Teach Them How to Say Goodbye

Watching out our window while wearing the laurea, an Italian graduation tradition

Written by Brenna Sullivan (University of Virginia) Student Correspondent CET Siena, Summer 2017

In case you haven’t memorized the entire Hamilton soundtrack, the title is a lyric from “One Last Time”.  It has been running through my head continually for the last week, only “them” morphed into “me” at some point – teach me how to say goodbye.  How do I say goodbye to the streets, the strangers, and the rhythm of life that create a place?  To the professors I will never pass randomly in a hallway? To the roommates jetting off to separate sides of the States and to the one who is staying in Siena?  How do I say goodbye to all the friends who reignited my sense of adventure when I was down and who kept me safe when I regularly tried to test the laws of gravity?  Often we don’t.  We say “see you soon” in earnest, even if the chances this will come to pass are slim.  Today I told many people I care for deeply that I would see them soon, and I am stuck trying to figure out whether hope heightens the chances the statement will come true, or whether I wimped out on facing an ending.  I do not know what the next year holds in store for me, or where in the world I will be, so perhaps I should have just thanked them for being here for this chapter.  Yet, I know I will see them along the route of my future adventures.  Every time I read “spaghetti carbonara” on a menu.  Whenever I need to know an actual, proven reason for why the world is the way it is, rather than my own metaphorical musings.  In mythology references and kitchen concerts.  Whenever I hear the call of a home I’ve never seen before.  So I will see them, and I will see Siena too.  In strong coffee and following music down allies.  In passionate communities and apricots fresh off the tree.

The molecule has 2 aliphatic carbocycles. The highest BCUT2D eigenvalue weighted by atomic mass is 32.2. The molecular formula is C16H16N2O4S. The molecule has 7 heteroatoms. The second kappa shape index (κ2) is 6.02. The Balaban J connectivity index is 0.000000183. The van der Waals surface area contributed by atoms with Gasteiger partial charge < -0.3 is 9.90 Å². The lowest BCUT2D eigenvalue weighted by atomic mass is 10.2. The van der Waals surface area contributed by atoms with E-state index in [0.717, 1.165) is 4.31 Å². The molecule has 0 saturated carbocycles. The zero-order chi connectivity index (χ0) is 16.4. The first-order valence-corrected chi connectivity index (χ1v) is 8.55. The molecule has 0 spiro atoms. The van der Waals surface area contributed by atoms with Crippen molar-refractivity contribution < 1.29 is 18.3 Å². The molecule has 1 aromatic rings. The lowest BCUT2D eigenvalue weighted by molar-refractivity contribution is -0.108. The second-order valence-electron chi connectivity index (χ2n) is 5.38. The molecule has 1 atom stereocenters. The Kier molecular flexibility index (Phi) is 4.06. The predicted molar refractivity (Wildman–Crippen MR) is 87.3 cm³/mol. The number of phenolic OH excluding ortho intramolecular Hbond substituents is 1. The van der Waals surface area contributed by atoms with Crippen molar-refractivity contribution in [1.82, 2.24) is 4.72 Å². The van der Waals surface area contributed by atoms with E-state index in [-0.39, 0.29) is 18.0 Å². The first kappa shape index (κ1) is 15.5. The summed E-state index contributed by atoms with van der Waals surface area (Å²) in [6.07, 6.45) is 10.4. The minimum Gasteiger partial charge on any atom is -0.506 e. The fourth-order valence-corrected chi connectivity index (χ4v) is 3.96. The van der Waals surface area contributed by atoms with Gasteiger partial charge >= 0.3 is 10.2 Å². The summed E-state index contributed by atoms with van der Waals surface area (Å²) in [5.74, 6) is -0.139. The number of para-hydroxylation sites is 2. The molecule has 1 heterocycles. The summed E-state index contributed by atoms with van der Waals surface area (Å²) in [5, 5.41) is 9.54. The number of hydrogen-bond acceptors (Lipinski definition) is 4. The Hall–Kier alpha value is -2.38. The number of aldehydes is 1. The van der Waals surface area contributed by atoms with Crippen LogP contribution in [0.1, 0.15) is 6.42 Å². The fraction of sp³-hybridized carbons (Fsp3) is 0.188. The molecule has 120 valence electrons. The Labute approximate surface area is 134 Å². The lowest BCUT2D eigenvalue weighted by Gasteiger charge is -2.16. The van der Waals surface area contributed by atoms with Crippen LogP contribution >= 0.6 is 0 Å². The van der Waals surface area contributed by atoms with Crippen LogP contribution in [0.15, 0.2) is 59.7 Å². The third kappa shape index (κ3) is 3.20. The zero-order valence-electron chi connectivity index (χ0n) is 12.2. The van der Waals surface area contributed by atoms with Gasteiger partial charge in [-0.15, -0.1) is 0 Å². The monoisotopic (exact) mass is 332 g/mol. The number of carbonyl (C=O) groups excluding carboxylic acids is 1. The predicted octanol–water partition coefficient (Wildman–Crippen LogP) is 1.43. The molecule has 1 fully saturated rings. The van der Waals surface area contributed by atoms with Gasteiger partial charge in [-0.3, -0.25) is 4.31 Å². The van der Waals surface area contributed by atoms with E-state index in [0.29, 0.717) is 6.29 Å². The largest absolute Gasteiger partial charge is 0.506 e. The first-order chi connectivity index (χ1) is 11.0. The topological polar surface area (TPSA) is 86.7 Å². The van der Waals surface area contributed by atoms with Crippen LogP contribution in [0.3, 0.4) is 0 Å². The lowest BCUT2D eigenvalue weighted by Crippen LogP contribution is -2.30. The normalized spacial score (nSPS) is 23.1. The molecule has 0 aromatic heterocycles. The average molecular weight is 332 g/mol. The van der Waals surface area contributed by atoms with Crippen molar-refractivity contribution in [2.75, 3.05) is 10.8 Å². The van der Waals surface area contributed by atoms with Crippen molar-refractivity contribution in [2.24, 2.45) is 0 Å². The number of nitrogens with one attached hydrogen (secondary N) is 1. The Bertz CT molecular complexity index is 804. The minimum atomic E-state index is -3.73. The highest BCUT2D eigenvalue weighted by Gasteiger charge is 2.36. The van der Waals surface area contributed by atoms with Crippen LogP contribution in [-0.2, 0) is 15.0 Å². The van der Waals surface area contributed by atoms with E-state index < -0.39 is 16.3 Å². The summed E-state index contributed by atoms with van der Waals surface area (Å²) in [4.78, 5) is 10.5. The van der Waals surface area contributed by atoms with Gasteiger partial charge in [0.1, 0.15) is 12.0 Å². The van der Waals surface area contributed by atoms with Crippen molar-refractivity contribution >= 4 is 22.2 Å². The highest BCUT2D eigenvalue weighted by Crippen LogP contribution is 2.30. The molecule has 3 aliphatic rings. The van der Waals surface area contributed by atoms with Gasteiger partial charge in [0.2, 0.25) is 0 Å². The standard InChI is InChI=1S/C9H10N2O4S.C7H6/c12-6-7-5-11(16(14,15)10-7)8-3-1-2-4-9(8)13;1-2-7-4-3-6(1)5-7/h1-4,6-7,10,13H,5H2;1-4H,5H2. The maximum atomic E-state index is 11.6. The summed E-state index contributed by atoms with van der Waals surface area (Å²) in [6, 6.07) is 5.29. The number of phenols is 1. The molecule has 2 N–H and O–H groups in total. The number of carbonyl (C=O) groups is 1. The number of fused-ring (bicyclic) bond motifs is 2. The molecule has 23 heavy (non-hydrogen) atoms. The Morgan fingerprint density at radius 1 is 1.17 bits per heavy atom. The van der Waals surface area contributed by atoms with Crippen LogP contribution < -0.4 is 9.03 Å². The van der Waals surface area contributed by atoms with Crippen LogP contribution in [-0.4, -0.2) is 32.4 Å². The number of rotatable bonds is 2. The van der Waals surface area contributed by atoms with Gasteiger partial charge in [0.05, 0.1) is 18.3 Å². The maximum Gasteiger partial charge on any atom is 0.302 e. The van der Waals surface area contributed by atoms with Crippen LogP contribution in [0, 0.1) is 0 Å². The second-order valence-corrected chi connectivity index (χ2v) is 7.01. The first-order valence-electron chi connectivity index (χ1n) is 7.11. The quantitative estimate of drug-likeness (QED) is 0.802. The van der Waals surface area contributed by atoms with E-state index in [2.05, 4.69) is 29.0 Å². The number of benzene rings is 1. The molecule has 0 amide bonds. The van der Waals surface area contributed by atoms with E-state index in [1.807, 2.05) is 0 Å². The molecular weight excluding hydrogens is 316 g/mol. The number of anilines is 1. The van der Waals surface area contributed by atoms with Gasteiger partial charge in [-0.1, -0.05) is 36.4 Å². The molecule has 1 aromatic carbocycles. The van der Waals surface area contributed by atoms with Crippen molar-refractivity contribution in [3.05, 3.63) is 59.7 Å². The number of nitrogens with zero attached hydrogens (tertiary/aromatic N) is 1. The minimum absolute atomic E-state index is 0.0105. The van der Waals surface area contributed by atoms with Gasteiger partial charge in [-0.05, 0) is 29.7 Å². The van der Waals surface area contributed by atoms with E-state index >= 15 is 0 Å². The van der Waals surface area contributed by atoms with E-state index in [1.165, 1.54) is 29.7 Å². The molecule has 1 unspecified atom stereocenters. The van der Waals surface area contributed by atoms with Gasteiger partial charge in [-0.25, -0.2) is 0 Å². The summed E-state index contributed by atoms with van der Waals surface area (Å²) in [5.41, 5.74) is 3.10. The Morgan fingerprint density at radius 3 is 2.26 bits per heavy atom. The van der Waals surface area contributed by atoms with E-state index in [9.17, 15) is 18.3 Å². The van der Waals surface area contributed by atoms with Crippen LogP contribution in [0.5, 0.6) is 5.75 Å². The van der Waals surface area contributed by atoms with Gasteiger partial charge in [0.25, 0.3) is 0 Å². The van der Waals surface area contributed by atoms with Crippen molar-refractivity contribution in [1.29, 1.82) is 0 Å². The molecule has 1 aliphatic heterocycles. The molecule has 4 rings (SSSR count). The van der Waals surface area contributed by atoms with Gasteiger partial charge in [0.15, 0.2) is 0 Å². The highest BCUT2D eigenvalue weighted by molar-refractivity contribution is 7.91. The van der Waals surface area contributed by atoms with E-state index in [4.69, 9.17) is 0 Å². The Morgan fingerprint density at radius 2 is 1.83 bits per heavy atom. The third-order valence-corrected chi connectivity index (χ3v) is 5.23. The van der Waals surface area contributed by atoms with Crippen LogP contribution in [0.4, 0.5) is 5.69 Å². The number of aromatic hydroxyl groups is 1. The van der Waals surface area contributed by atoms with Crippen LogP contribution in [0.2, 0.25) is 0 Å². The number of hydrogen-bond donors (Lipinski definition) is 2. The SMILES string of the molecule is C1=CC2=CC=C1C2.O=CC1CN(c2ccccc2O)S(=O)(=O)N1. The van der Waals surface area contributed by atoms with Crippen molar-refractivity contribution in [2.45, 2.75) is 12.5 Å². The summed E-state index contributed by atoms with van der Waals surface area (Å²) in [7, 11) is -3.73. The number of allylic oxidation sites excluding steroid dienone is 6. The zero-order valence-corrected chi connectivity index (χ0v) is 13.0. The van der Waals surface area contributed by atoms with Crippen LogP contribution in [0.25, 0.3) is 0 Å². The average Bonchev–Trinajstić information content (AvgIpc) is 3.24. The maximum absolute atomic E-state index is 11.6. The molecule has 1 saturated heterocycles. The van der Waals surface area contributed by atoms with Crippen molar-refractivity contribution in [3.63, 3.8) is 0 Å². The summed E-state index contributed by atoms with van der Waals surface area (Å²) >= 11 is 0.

One of my favorite thinking spots in Siena

We said goodbye to Siena together, finally climbing the central tower of the city, which in accordance with superstition, cannot be done until your studies have ended.  We splurged on a dinner out, finally ordering more than just pasta.  We took one last tour through the city, stopping at all the places we have come to call ours, before landing in the Piazza del Campo.   The next morning I said goodbye to Siena alone, walking through the still quiet streets.  I was cut off by a parade by the Torre Contrada, already gearing up for the next Palio.  I passed the collection of old men who always stand around the statue in Piazza Tolomei in the early morning and evening hours; their absence would surely mean the apocalypse is near.  I drank a cappuccino in the chatter of a café and ate a croissant on a stone ledge above the campo.  I said goodbye to the ghoulish brass face on my apartment door.

Attempting to claim our own statue-hangout in front of the duomo

The only goodbye left to say is to you. This blog is my last link, the bubble of security and stress that is University. This program was the end of my undergraduate education and 16 plus years in which my life revolved around school. I am sad and scared, but so incredibly thankful I was able to make studying abroad a central part of my education. I recommend it with all heart. The stories I have recorded while on independent travels, through the study of Siena’s history, and from the incredible woman I once sat beside on a plane, have expanded my understanding of humanity immeasurable. Hopefully this will not be the end of my writing, nor my exploration of this planet and her people. If I have the privilege to travel again, I believe the time I have spent in Siena will strengthen my understanding of and appreciation for the places I will spend time in the future.  The further I go, the more interconnected it all seems.